I’ve played the Harvest Moon titles since I was old enough to pick up a controller on the Nintendo 64, so I’m no stranger to the gameplay and the mechanics. Since the release of Story of Season’s 25th anniversary game was releasing soon, I wanted to find a game that I hadn’t played yet that would hold me over to its release. Rune Factory 4: Special was recommended to me by friends, and it was a pleasant, albeit unexpected and unique, surprise. Ultimately, I decided to pick it up over Story of Seasons: Pioneers of Olive Town since it looked like Marvelous really dropped the ball on their 25th anniversary game.
Eastern players who got access to the game a month before the western world complained of bugs, glitches, and several missing elements that were loved and present in the preceding Bokujō Monogatari titles. The trailers and twitch streams I’ve watched for the new game looked, well, horrible and not at all faithful to the old Harvest Moon titles that I’m so familiar with. Rune Factory is the game everyone tells you to play when you’ve played all of the Harvest Moon games and you need a break from Stardew Valley.
Rune Factory is another game developed by Marvelous, and I had never played a Rune Factory game before but a trailer for the 5th installment being released later this year really intrigued me. I was hoping Rune Factory 4: Special would hold me over to the release of Rune Factory 5, but now that I’ve played it, I’m not sure that’s the case. Have you ever played a game and thought to yourself while playing it “This game has so many great reviews! Surely it gets better…?” and then you find yourself playing more and more, waiting for it to get better? That’s how this game made me feel and I’m not so sure that Rune Factory 5’s updated graphics will change my mind on what I think of this series.
To be clear, Rune Factory was inspired by the Harvest Moon series, and was developed as a spin-off by Marvelous games. It is described by Yoshifumi Hashimoto, producer of the Harvest Moon/Story of Season series, as “Harvest Moon where you wield a sword”. While it’s definitely a farming simulator, I’d argue it’s nothing like Harvest Moon. I didn’t get any Harvest Moon vibes in my 10 hours of gameplay. But without further ado, here are some major differences between Harvest Moon and Rune Factory that none of the reviews prepared me for.
Rune Factory and Harvest Moon
Harvest Moon is your average farm simulator where you grow crops, raise livestock, and woo a neighborhood boy or gal of your choosing. Instead of raising livestock in Rune Factory 4, you capture and raise monsters you defeat in battle. Nothing prepared me for this. You’re probably thinking “So what?” but for me, raising livestock in Harvest Moon games is really important to me. It’s something I really enjoy. Actually, your farm is this incredibly small little plot behind a royal dragon’s castle. How does that even make sense? It doesn’t. You land on a dragon, a legendary dragon, and you’re told to till the small patch of land behind the castle. It’s new, I’ll give them that, but it makes no sense.
There are so many plot points in this game that just don’t make sense and I didn’t have the patience to keep playing to wait until it made sense, if ever. I think that’s what annoyed me the most about this game. In most Harvest Moon titles, you take over your grandfather’s old farm and shape it into something beautiful and profitable. It makes sense! In Rune Factory, you’re thrown off an airship, land on a dragon, and since you have amnesia, all is forgiven. Then some random dude walks in and hands over his princely title and responsibilities over to you (I’m not making this up), and it’s your job to suddenly lead a small country and…farm. I don’t get it and I give up trying to make sense of it.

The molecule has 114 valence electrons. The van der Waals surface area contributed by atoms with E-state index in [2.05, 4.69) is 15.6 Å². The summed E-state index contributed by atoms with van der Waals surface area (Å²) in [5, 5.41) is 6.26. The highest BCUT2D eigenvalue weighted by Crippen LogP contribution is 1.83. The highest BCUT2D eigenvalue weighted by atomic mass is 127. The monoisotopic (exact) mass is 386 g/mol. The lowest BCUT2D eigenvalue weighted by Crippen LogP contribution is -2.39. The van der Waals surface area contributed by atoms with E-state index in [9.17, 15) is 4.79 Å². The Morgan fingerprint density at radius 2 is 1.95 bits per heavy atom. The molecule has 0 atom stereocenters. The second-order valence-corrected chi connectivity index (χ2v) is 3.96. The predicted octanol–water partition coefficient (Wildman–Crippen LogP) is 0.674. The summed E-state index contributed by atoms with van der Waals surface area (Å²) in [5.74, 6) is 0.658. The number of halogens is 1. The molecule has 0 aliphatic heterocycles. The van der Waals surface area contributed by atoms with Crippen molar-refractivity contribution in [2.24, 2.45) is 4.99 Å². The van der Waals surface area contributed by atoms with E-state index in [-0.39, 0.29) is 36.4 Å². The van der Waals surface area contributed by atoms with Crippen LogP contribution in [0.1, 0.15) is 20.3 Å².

With all of that said, I enjoyed the slow transition into farm life. After every mundane task, the request-giver would hand over an old tool to help me on my farm (the classic hammer, hoe, sickle, and watering can). In my opinion, this helped me ease into the game’s farming life and taught me a lot about social aspects. If you complete a task for a villager, they will more than likely give you something you need in return. Funnily enough, since you can throw items in this game, after I got the Old Sickle I accidentally threw it off of the map platform and I couldn’t reach it. Luckily, the blacksmith sells all of the old farming tools. Of course, I only discovered this after fruitlessly wasting hours trying to recover the first one lost forever to my lack of mastery of the game’s controls (I threw it off of a platform into a void, I guess?) If only there were a recoverable system to retrieve lost items.
Capturing and raising monsters felt very wrong and the lead up to unlocking monster livestock just didn’t feel right to me. Combat is admittedly simplistic, basically just a matter of swinging and running around instead of defending with your shield, but it gets the job done and provides just enough action to keep things interesting (…sorta). There’s an impressive array of monsters you can capture, and if you happen to gift them food or something else that they like, you can potentially recruit them to come live with you on the “farm”. From this point, you can then care for them in exchange for goods like milk or wool, and you can even have them do chores on the farm or join you in combat as an extra party member.
In order to unlock combat and dungeon exploring, you have to receive a request from Ventuswill, and then head to Yomir Forest. Ventuswill never tells you where this forest is, and there aren’t any map indicators to show you where to go. After some googling, I discovered you could just leave the village at the south exit. Since there aren’t any map indicators, I had no idea there was an exit since it looked like another piece of wall to me. There are a lot of old indie games like this, but since this was a remastered title, I expected little things like this to be fixed. I seriously would have never found this if I hadn’t searched for it online and it aggravated me to no end.